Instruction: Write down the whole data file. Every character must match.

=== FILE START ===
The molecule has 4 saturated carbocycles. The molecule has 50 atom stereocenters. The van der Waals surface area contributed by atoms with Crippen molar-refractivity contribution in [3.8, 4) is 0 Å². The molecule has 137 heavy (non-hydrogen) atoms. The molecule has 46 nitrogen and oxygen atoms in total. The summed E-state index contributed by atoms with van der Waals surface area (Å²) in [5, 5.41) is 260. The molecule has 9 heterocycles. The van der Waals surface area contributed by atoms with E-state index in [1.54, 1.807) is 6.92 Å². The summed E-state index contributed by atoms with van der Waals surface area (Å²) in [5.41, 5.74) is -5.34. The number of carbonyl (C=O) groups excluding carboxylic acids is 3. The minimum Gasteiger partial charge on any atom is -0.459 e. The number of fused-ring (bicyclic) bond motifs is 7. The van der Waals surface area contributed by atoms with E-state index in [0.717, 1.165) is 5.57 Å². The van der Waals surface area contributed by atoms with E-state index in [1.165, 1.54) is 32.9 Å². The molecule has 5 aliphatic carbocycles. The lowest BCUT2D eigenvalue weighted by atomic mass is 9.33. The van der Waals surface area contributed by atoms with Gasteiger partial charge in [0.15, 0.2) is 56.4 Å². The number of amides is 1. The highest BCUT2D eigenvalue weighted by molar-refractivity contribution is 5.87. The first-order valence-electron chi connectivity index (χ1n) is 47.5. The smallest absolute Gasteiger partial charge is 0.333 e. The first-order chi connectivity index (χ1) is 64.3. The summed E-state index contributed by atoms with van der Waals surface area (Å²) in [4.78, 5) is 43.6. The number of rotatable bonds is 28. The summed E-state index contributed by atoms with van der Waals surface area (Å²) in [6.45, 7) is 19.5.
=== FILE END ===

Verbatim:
The molecule has 4 saturated carbocycles. The molecule has 50 atom stereocenters. The van der Waals surface area contributed by atoms with Crippen molar-refractivity contribution in [3.8, 4) is 0 Å². The molecule has 137 heavy (non-hydrogen) atoms. The molecule has 46 nitrogen and oxygen atoms in total. The summed E-state index contributed by atoms with van der Waals surface area (Å²) in [5, 5.41) is 260. The molecule has 9 heterocycles. The van der Waals surface area contributed by atoms with E-state index in [1.54, 1.807) is 6.92 Å². The summed E-state index contributed by atoms with van der Waals surface area (Å²) in [5.41, 5.74) is -5.34. The number of carbonyl (C=O) groups excluding carboxylic acids is 3. The minimum Gasteiger partial charge on any atom is -0.459 e. The number of fused-ring (bicyclic) bond motifs is 7. The van der Waals surface area contributed by atoms with E-state index in [0.717, 1.165) is 5.57 Å². The van der Waals surface area contributed by atoms with E-state index in [1.165, 1.54) is 32.9 Å². The molecule has 5 aliphatic carbocycles. The lowest BCUT2D eigenvalue weighted by atomic mass is 9.33. The van der Waals surface area contributed by atoms with Gasteiger partial charge in [0.15, 0.2) is 56.4 Å². The number of amides is 1. The highest BCUT2D eigenvalue weighted by molar-refractivity contribution is 5.87. The first-order valence-electron chi connectivity index (χ1n) is 47.5. The smallest absolute Gasteiger partial charge is 0.333 e. The first-order chi connectivity index (χ1) is 64.3. The summed E-state index contributed by atoms with van der Waals surface area (Å²) in [4.78, 5) is 43.6. The number of rotatable bonds is 28. The summed E-state index contributed by atoms with van der Waals surface area (Å²) in [6.45, 7) is 19.5.